Based on how well they tolerate cold temperatures, succulents can be split into two groups: cold hardy succulents and soft or fragile succulent plants.

The only succulents that can tolerate frost when the temperature drops below a particular level are cold hardy (deciduous) succulents. When the temperature is between 20 and 25 degrees Fahrenheit, these succulents can remain outside all winter (-28.88C).

Some cold-tolerant succulent plants may not be able to tolerate dry indoor heating when brought inside for the winter, and they may become dehydrated.

Tropical or subtropical species known as tender succulents must be brought indoors during the winter months because they cannot tolerate frost below a particular temperature.

When it is at least 50 to 60 F outside, soft succulents can be kept (28.88C).

Can cacti be left outside?

Succulents are drought-tolerant plants because they can retain water in their large, irregularly shaped leaves. Succulents have a broad variety of eye-catching shapes and textures, which provide any landscape aesthetic interest. Can succulents live outside? is an often asked question. The quick response is “yes”! Growing succulents outdoors is an excellent alternative because they do well there and can withstand some neglect. They also do well in sunny areas with warm, dry weather.

Succulents can be grown in the ground, in pots, or hidden in unexpected planting locations. Take the uncertainty out of caring for these wonderful conversation pieces with stunning foliage by reading our suggestions for growing succulents outside.

For the winter, should I move my succulents inside?

Before you even plant your succulent in your yard, this is the easiest way to find out if it will survive the winter in your region. The USDA Plant Hardiness Zone Map is referenced on the labels of the majority of plants that are sold in retailers. The label will indicate whether or not the plant will survive the winter depending on the zone you live in. The zones are separated by a difference of 5 to 10 degrees Fahrenheit in their lowest annual temperature. There is minimal likelihood that it will survive the winter in that area if your zone is lower than the recommended zone on the label.

Tip #2: Bring Them Indoors

Bring your succulent indoors during the winter even if it is in the right climate zone. Even though sudden temperature dips are uncommon, one chilly night is all it takes to harm your plants. They can be kept in your garage if the temperature there doesn’t fall below 50 degrees Fahrenheit. Don’t forget to give them three to four hours of indirect sunshine each day. Checking for insects like mealybugs and aphids is a crucial factor. Spray the leaves with a mixture of 1 part water and 3 parts rubbing alcohol to kill the bugs because you don’t want them inside your house.

Although it’s frequently overlooked, preparing your put for indoor play is crucial as well. Your succulents’ containers are probably a little muddy if they have been playing hard outside. To prevent them from spreading around your home when you transfer things inside, first clear the pot of any dead leaves and other debris. Second, clean off any extra dirt from your pot; you want a clean transition from the inside to the outside! Lastly, look for bugs. Creepy crawlies taking over your house is the last thing you need. You should be well on your way to your indoor succulents thriving after following those three steps.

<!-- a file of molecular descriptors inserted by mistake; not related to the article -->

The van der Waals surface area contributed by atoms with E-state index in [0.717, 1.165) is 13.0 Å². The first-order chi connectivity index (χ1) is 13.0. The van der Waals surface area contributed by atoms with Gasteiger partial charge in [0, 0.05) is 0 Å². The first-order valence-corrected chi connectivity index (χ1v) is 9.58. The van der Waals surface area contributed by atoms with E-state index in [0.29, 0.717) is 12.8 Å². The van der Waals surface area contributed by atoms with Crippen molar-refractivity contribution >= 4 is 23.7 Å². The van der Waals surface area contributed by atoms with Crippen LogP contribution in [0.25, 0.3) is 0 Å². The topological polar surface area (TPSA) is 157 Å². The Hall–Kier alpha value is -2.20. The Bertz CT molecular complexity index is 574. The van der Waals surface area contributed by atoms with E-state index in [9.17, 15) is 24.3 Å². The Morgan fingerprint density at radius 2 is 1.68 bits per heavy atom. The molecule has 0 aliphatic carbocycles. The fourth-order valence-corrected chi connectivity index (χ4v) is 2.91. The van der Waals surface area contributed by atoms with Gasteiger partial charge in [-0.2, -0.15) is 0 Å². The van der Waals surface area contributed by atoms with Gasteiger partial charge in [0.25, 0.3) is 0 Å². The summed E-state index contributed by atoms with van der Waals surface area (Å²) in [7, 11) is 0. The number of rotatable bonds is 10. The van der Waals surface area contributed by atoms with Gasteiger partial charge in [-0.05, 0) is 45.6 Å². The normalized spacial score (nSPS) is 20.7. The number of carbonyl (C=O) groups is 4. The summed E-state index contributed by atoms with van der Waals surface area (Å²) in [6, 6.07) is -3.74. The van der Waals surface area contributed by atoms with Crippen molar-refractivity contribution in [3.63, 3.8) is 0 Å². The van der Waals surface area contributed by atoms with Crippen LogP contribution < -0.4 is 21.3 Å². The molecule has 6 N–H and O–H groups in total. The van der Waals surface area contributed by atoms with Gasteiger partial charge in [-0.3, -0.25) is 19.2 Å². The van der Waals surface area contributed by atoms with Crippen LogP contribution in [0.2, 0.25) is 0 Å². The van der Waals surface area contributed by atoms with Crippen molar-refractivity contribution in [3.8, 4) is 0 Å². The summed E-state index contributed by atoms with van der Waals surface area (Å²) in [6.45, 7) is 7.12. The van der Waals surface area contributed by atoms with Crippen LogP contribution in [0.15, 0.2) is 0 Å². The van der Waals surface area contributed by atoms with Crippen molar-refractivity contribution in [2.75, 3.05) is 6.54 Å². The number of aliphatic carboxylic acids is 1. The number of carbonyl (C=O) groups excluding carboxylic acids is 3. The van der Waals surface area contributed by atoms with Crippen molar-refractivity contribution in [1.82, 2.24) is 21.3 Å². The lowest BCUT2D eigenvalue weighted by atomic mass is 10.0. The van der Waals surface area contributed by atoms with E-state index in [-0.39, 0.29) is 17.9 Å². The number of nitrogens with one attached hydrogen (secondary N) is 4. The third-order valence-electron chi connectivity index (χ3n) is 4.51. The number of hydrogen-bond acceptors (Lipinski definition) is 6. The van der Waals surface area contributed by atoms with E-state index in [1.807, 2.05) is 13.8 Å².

Tip #3: Reduce Watering in the Late Fall

Succulents go dormant during the winter months so they require even less watering during this time. So once the weather becomes colder and the days get shorter, stop watering them. Reduce it to once a month, but you should also check the soil’s moisture content first before watering. When the ground is entirely dry, only do it. It only takes a good five minutes to water. To prevent succulents from dying from moist roots, check that the soil has excellent drainage. Sand or organic matter with good drainage should be added to the soil for indoor plants. Mulch shouldn’t be used near the base of outside plants since it can trap moisture.

Before you fully stop watering your succulents, here’s a short tip: identify them! Winter is when most succulents go dormant, however some are winter growers. The plants that don’t go dormant will require more water than the others. Keep an eye on things at least to prevent your freshly indoor succulents from becoming overly dry. (Succulents will dry out more quickly than others if they are close to vents or heaters.

Tip #4: Sunlight

When putting your succulents indoors, sunlight is absolutely crucial! Making sure they receive adequate sunlight in the winter is challenging. To get the most indirect light, place your succulents close to your home’s brightest window. Try to provide succulents with at least 6 hours of sunshine each day for the healthiest results. If you’re not giving them enough sunlight they’ll start leaning towards the window. Simply turn them the other way to straighten them out.

Tip #5: Cover Up Your Succulents

If you are unable to bring the plants inside due to impending cold weather, you can cover them with various forms of protection. Snow covers are beneficial because they provide protection from snow, frost, and strong winds. You can buy them from your neighborhood garden supply store or online. Bushel baskets can be used to cover and safeguard succulents if you have any lying about. Just be cautious not to leave them covered for an extended period of time. The plants require ample sunlight and clean airflow.

These straightforward suggestions can help you keep your succulents happy and healthy throughout the winter. Give your friends and neighbors the information so they can preserve their succulent plants as well!